The distances driven are just mind-bending; over 500 miles a day is standard and 1000 miles in a day is not uncommon.  I’ve usually had enough of driving after 3 or 4 hours, in which time I could cover 200 miles if I’m lucky.

Coster mentions the trucking moves that have given rise to trucking myths such as Convoy and Smokey and the Bandit.  Reality seems to mirror the fiction in some respects.  Truckers discuss how to avoid the police (Smokey Bears) over their CBs and listen to pathos laden Country tunes.

In the US, Coster conveys some of the meditative state of driving endles miles across vast areas (Texas takes 2 days at least!).

I learnt very little about Europe or the USA from this book but that isn’t the point.  I learnt a lot about truckers. 

Book Review: Periodic Tales by Hugh Aldersey-Williams (Penguin Books 2012)

On a periodic basis a general, but not overwhelming, desire to self-improve will coincide with a vague interest in a topic and the act of spotting an interesting looking book. Recently, I experienced just such a perfect alignment and picked up this popular science book on the chemical elements.

It has excerpts of glowing reviews from some pretty heavyweight supporters such as the Sunday Times, Nature, The Observer and, er, Lauren Laverne. All I would say is don’t always believe the reviews, even this one,

The book is organised into sections entitled Power, Fire, Craft, Beauty and Earth to reflect the essential nature of some of the elements. It even has pictures to entice even the most ardent recidivist anti-intellectual troglodyte. I don’t think small black and white pictures are awfully helpful or attractive in paperbacks but I suppose it does allow them to be included near the relevant text rather than in a separate section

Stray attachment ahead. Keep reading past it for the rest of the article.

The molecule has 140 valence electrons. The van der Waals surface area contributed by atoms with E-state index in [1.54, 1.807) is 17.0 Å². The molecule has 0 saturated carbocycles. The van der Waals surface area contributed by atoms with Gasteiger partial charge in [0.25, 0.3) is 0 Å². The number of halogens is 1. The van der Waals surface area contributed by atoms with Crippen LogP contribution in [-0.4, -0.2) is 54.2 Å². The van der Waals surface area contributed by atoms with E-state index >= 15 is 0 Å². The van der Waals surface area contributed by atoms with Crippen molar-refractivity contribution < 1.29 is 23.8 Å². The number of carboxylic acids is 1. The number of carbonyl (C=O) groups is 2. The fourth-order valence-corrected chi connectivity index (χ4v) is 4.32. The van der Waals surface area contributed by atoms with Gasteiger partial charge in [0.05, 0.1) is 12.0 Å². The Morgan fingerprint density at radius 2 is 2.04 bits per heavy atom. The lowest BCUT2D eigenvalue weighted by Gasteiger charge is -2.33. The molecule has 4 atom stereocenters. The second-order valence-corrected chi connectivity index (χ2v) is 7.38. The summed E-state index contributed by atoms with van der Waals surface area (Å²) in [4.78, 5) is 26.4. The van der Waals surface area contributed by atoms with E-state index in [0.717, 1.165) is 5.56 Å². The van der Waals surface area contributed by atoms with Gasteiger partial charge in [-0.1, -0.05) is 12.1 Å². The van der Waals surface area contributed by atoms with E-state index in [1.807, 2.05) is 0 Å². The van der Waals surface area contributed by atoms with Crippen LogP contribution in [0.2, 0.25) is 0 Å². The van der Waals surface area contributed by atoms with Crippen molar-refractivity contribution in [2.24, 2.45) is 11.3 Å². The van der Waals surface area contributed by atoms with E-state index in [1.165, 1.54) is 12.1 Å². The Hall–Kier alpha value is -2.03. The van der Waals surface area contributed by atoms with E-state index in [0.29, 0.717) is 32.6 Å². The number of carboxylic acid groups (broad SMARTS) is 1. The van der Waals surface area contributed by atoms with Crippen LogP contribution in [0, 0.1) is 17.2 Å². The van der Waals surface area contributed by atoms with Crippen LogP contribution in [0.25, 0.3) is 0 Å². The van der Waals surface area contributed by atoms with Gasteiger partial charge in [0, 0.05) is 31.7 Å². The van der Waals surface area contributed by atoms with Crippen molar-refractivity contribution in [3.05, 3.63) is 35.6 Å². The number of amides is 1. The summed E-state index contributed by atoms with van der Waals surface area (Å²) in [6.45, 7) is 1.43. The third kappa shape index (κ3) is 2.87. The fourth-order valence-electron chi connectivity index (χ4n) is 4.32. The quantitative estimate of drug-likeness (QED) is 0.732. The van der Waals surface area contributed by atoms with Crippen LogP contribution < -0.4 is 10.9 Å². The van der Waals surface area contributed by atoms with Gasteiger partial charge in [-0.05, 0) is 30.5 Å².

For each element on which he writes, Hugh Aldersey-Williams flicks between history, religion, alchemy, experiments, the significance of the element over time and its discoverer. Whilst parts of this are very interesting, some are less so. For example, he obviously loves to carry out experiments as the early chemists or alchemists did and describes them in some detail. I suspect these were more fun to carry out than they are to read. For me it was like reading a lengthy description of how a mechanic had repaired the exhaust on my car; nice to know that it’s been done but not really exciting in the description.

There is much here that is fascinating such as the theory that the tomb of the first Chinese Emperor contained a scale replica of his empire complete with miniature rivers flowing with mercury, Agatha Christie’s use of Thallium in a novel that appears to have inspired would be murderers and Lavoisier (who named Oxygen) being sent tor the guillotine in revolutionary France. The book also served to remind me what a thoroughly reprehensible character the chemist Fritz Haber was. His interest in developing the use of gas in the First World War was far more sinister than a purely scientific endeavour. The world would have been a better place without him.